Say Nothing: A True Story of Murder and Memory in Northern Ireland

Patrick Radden Keefe (2018)

As good a narrative history of the Troubles as any you’ll find. It skips the broad brush in favour of the effects on three groups of people: the children of Jean McConville, the best-known of the “disappeared”; the coterie around Gerry Adams and Dolours Price; and the authors and interviewers of the Boston College project that captured (and partially revealed) the activities of many of the protagonists on both sides of the divide.

From one perspective this is the right level. The terror campaign – Republican and Loyalist – has had a lot of exposure in terms of the events, but less in terms of the victims (and perpetrators). It’s important to realise how many of those intimately involved came to regard “the struggle” as purposeless in retrospect, and to renounce the violence they had once embraced. Martin McGuinness is the best-known example of this, but there are surprisingly many more.

From another perspective, however, it’s less satisfactory in that there’s a lack of closure, a continuing lack of agreement about who did what, knew what, and decided what. It will probably need another twenty years before there’s a consensus, and in the meantime this is the most illuminating exploration.

4/5. Finished Friday 3 April, 2020.

(Originally published on Goodreads.)


Simon Winchester (2018)

An engaging history of engineering through the the lens of ever-increasing precision. starting with more efficient steam engines and ending with spacecraft and microprocessors.

Until about two-thirds of the way through I had a criticism that the book focused on precision solely as a means to mass production the need to components that are exactly the same to facilitate easy replacement, as contrasted against craft-made items. I was contrasting this against one-off, hand-made, but nonetheless precise artefacts such as the turbulence experiment described by James Gleick in Chaos: Making a New Science: a tiny fluid chamber with embedded sensors, still regarded as one of the finest experiments ever crafted. But the discussions of watches more than remedied the omission.

The chapter on Japan as a contrast to the “cult” of precision feels a bit forced. Yes, the Japanese have a sensitivity (wabi sabi) for the imperfect in art while maintaining a reverence for high-precision machines – but so do other cultures and art forms, not least jazz and abstract impressionism, that render the contrast a bit superficial.

4/5. Finished Sunday 29 March, 2020.

(Originally published on Goodreads.)

The Secret Life of Books: Why They Mean More Than Words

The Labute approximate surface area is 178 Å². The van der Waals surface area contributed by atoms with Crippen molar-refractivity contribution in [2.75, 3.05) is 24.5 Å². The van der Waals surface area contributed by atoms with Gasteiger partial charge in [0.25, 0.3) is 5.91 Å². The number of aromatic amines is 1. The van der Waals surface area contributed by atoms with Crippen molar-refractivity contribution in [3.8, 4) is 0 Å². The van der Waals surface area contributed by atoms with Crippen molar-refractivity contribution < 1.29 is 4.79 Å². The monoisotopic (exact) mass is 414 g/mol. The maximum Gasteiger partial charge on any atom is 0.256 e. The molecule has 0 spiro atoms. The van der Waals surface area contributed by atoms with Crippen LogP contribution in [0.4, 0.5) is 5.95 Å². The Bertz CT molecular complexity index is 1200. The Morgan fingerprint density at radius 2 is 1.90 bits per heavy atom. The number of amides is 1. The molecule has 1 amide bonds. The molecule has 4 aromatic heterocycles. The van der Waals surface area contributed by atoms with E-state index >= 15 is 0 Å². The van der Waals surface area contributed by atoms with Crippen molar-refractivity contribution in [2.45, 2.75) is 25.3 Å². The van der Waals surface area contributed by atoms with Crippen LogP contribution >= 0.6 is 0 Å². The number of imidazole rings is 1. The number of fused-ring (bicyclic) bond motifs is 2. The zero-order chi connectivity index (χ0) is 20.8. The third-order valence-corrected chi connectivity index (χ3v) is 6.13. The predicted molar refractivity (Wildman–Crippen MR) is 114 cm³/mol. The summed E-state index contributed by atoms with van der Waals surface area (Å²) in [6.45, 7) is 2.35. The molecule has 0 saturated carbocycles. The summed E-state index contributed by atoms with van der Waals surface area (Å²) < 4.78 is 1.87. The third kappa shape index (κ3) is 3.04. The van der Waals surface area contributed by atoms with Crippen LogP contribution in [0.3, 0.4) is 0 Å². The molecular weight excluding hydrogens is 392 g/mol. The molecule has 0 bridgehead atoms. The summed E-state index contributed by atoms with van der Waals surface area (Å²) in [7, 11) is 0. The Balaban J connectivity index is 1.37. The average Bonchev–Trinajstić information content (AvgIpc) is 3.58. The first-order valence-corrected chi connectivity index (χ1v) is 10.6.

Tom Mole (2019)

3/5. Finished Sunday 8 March, 2020.

(Originally published on Goodreads.)

How to Change Your Mind: What the New Science of Psychedelics Teaches Us About Consciousness, Dying, Addiction, Depression, and Transcendence

Michael Pollan (2018)

Almost enough to make one want to try them, this is a fine description of the history, biochemistry, and cultural significance of psychedelics. It walks a fine line between the materialistic and the spiritual: what do psychedelic trips signify, are they “just” drug experiences or do they connect with something else?

It’s a book that’s worth reading for any of its component parts. The history sheds light both on the counterculture of the 60’s and on the genesis and evolution of moral panics of the sort that resulted in LSD being proscribed. The biochemistry does its best to reflect the latest scientific thinking, but also shows how much of neuroscience is still tied up with speculative and metaphorical models of what’s happening in the brain. And the personal history of the author’s own trips – carefully supervised and with plenty of trepidation on his part – go some way to showing how influential and persistent the effects of the drugs can be.

The book could do with some better copy-editing: it’s repetitive in places. But well worth a read.

4/5. Finished Sunday 23 February, 2020.

(Originally published on Goodreads.)

The Atrocity Archives (Laundry Files, #1)

Charles Stross (2004)

What happens when it turns out the HP Lovecraft was right, and that the monsters from without can be summoned and (to some extent) controlled by a perfectly rational experimental science? That’s the premise of this book, the first of the “Laundry files” series, that combines horror, science fiction, comedy, and an exploration of the social hierarchies and deep plotting that turn up in civil service institutions.

5/5. Finished Wednesday 12 February, 2020.

(Originally published on Goodreads.)